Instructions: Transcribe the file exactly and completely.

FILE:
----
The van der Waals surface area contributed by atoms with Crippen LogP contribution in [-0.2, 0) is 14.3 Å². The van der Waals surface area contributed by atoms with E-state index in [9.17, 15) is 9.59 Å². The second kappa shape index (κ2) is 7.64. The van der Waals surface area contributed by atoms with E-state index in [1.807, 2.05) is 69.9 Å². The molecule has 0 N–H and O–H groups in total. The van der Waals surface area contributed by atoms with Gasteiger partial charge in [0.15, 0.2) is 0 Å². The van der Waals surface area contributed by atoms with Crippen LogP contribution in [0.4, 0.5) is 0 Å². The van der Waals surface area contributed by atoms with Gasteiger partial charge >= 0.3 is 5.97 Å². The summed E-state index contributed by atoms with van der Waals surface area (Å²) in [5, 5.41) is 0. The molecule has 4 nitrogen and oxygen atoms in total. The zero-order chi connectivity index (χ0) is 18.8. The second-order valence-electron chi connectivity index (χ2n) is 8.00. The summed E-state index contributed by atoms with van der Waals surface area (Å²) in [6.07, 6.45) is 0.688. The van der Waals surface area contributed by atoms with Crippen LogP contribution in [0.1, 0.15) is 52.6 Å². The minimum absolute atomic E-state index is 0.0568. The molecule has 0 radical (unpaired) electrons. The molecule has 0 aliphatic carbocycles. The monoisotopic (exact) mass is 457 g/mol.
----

The van der Waals surface area contributed by atoms with Crippen LogP contribution in [-0.2, 0) is 14.3 Å². The van der Waals surface area contributed by atoms with E-state index in [9.17, 15) is 9.59 Å². The second kappa shape index (κ2) is 7.64. The van der Waals surface area contributed by atoms with E-state index in [1.807, 2.05) is 69.9 Å². The molecule has 0 N–H and O–H groups in total. The van der Waals surface area contributed by atoms with Gasteiger partial charge in [0.15, 0.2) is 0 Å². The van der Waals surface area contributed by atoms with Crippen LogP contribution in [0.4, 0.5) is 0 Å². The van der Waals surface area contributed by atoms with Gasteiger partial charge >= 0.3 is 5.97 Å². The summed E-state index contributed by atoms with van der Waals surface area (Å²) in [5, 5.41) is 0. The molecule has 4 nitrogen and oxygen atoms in total. The zero-order chi connectivity index (χ0) is 18.8. The second-order valence-electron chi connectivity index (χ2n) is 8.00. The summed E-state index contributed by atoms with van der Waals surface area (Å²) in [6.07, 6.45) is 0.688. The van der Waals surface area contributed by atoms with Crippen LogP contribution in [0.1, 0.15) is 52.6 Å². The minimum absolute atomic E-state index is 0.0568. The molecule has 0 radical (unpaired) electrons. The molecule has 0 aliphatic carbocycles. The monoisotopic (exact) mass is 457 g/mol.